Published on: 30th June 2020
"I never imagined in my career as an occupational therapist the experiences I would have whilst being re-deployed full time onto an advanced dementia ward in the midst of a global pandemic.
For all of us in the NHS, this has been an incredibly scary and unprecedented time and I think whilst we have experienced a lot of sorrow and change, it is important to highlight some of the positives that have emerged. I think in some respects, this is a time to highlight the importance of occupational therapy and it may help people to understand the profession a little bit more.
At this time, we as a country, have been stripped of our ‘occupations’ and our ‘roles’; we are unable to do the things we would normally do such as work, shop, eat out, go to the gym and see family. These are things that would also be affected if you became ill or disabled.
Thinking of our roles - for me this is being a partner, daughter, a granddaughter and very recently an auntie to two beautiful baby boys - these have all changed, these are things we once took for granted.
My job is to help people complete their occupations, fulfil their roles and gain a sense of self-worth and independence. Everyone all over the world is experiencing what occupational therapists would call ‘occupational deprivation’.
At this time we are all, hopefully, being a bit kinder to ourselves, focusing on self-care and re-visiting or finding new interests and hobbies to keep us occupied and adapting to our new way of life. This is occupational therapy.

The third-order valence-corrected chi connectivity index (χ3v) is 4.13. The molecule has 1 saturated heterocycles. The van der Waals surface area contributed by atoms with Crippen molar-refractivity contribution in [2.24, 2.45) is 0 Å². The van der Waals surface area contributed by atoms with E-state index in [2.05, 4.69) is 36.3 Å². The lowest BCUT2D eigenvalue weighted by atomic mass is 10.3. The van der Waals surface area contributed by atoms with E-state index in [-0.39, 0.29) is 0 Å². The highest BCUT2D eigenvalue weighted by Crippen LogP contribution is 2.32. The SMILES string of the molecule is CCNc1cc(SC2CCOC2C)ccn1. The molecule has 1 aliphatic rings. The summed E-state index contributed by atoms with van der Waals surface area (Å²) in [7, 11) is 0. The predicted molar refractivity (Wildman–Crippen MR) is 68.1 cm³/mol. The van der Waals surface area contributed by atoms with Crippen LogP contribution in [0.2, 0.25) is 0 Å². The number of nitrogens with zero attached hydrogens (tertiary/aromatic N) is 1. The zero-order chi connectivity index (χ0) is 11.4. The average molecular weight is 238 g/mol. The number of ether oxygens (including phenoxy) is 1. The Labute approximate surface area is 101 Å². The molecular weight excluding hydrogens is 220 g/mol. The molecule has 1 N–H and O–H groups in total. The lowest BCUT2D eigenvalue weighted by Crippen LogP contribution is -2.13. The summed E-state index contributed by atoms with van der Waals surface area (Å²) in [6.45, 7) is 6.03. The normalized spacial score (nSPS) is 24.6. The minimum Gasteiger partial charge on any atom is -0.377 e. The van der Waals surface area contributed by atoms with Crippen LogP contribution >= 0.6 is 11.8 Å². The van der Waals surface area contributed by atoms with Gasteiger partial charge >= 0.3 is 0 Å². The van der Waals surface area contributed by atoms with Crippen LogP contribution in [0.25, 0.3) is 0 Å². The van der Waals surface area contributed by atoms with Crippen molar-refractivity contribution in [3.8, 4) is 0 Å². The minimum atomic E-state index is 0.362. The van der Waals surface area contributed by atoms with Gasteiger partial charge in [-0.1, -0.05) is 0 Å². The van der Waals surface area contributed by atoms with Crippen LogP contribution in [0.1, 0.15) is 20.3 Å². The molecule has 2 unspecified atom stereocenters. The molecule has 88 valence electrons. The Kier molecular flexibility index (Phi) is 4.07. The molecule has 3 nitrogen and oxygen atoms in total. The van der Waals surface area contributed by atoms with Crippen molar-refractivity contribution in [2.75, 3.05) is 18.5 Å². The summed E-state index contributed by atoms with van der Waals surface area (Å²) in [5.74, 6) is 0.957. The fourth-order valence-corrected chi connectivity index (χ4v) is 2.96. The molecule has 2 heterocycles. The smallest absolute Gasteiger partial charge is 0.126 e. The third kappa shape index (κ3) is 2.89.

As I take a moment to sit and reflect whilst looking out onto a washing line full of donated wash bags, headbands and my uniforms, I feel grateful for the kindness shown by others during what has been the most challenging few weeks of my career so far.
For me, as an occupational therapist, my core values are enhancing patients’ lives. I have felt it is my responsibility to ensure, if patients are unable to see their families, we keep them connected. The ward team supported me in making rainbow postcards to send, take photographs to email and use an iPad to connect via Facetime.
We have seen the positive outcomes of these actions in abundance, with phone calls from families expressing the great comfort it has given them through to seeing the smiles on the faces of patients when they see their families. This is what dementia care is all about, adapting everyday tasks to meet the person’s needs; this is what occupational therapy is all about.
I have seen continuous acts of kindness from all of the staff, from bringing in toiletries from home to our patients whose families would normally visit, finding plants for our gardening groups, ice creams for those hot days in the sunshine and going above and beyond to ensure our patients feel loved and cared for.
We have hosted afternoon tea dances, baking in the morning to eat in the afternoon, giving meaning and purpose to everyday occupations. We have had families bring in fish and chips; seeing our staff and patients sit together eating out of old fashioned chip shop papers and reminiscing about the good old days - a truly magical moment.
As an occupational therapist, I have never been in the nursing numbers before. This has been an eye-opening experience and has given me the opportunity to immerse myself in dementia care, giving me a unique perspective which I would never have had the opportunity to take.